At the doorstep to employment: Discrimination of immigrants as a function of applicant ethnicity, job type, and prejudice

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Serval ID
serval:BIB_9D9D04016CEC
Type
Article: article from journal or magazin.
Collection
Publications
Title
At the doorstep to employment: Discrimination of immigrants as a function of applicant ethnicity, job type, and prejudice
Journal
International Journal of Psychology
Author(s)
Krings F., Olivares J.
ISSN
0020-7594
Publication state
Published
Issued date
2007
Peer-reviewed
Oui
Volume
42
Number
6
Pages
406-417
Language
english
Abstract
This study examined the impact of applicant ethnicity, job type, and prejudice on evaluation biases and intentions to interview in an experimental simulation. We suggest that bias and discrimination are more likely when foreign applicants who belong to disliked ethnic groups apply for jobs that require high interpersonal skills, and when raters are prejudiced against immigrants. Subjects were Swiss university students who evaluated Swiss, Spanish, and Kosovo Albanian fictitious applicants. Foreign applicants were second-generation immigrants, i.e., Swiss-born descendants of immigrants. Thus, all applicants had similar schooling and language proficiencies but differed with respect to ethnicity. As predicted, discrimination was only observed for members of the disliked ethnic group (Kosovo Albanian) and not for members of the well-accepted group (Spanish). Moreover, this discrimination was only apparent when applying for a job requiring high interpersonal skills and not when applying for a job requiring high technical skills. Symbolic prejudice towards second-generation immigrants interacted with applicant ethnicity and job type to affect evaluations of foreign applicants: Persons high in symbolic prejudice devalued foreign applicants belonging to the disliked group but only when applying for a job requiring high interpersonal skills. Overt prejudice was unrelated to evaluations and intentions to interview. These results suggest that discrimination against immigrants is highly specific, targeting only members of certain ethnic groups who apply for certain types of jobs. Moreover, evaluation biases may be more apparent in raters who are prejudiced. Thus, our results support the notion that discrimination for employment results from a complex interaction between characteristics of the applicant, the job, and the rater.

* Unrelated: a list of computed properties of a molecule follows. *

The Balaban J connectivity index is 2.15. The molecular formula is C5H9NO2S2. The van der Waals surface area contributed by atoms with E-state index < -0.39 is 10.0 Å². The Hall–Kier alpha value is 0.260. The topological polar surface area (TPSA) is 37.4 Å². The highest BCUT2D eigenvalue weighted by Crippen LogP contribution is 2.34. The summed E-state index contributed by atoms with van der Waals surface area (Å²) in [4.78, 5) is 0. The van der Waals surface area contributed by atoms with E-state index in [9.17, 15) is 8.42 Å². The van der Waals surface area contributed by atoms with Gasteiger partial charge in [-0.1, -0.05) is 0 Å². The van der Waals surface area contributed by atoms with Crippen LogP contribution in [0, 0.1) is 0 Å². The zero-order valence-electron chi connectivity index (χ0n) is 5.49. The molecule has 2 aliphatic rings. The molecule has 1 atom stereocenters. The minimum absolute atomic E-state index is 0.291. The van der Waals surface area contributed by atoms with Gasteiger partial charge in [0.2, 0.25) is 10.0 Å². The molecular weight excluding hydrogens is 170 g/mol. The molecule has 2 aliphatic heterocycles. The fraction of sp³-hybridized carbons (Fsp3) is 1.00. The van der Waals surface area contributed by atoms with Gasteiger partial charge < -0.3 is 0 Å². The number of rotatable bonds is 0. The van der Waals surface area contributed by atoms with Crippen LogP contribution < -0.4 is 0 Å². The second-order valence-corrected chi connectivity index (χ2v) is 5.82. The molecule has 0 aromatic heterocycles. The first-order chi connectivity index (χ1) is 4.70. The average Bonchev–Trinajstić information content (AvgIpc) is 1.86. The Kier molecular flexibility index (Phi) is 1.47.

Web of science
Create date
19/11/2007 10:42
Last modification date
20/08/2019 15:03
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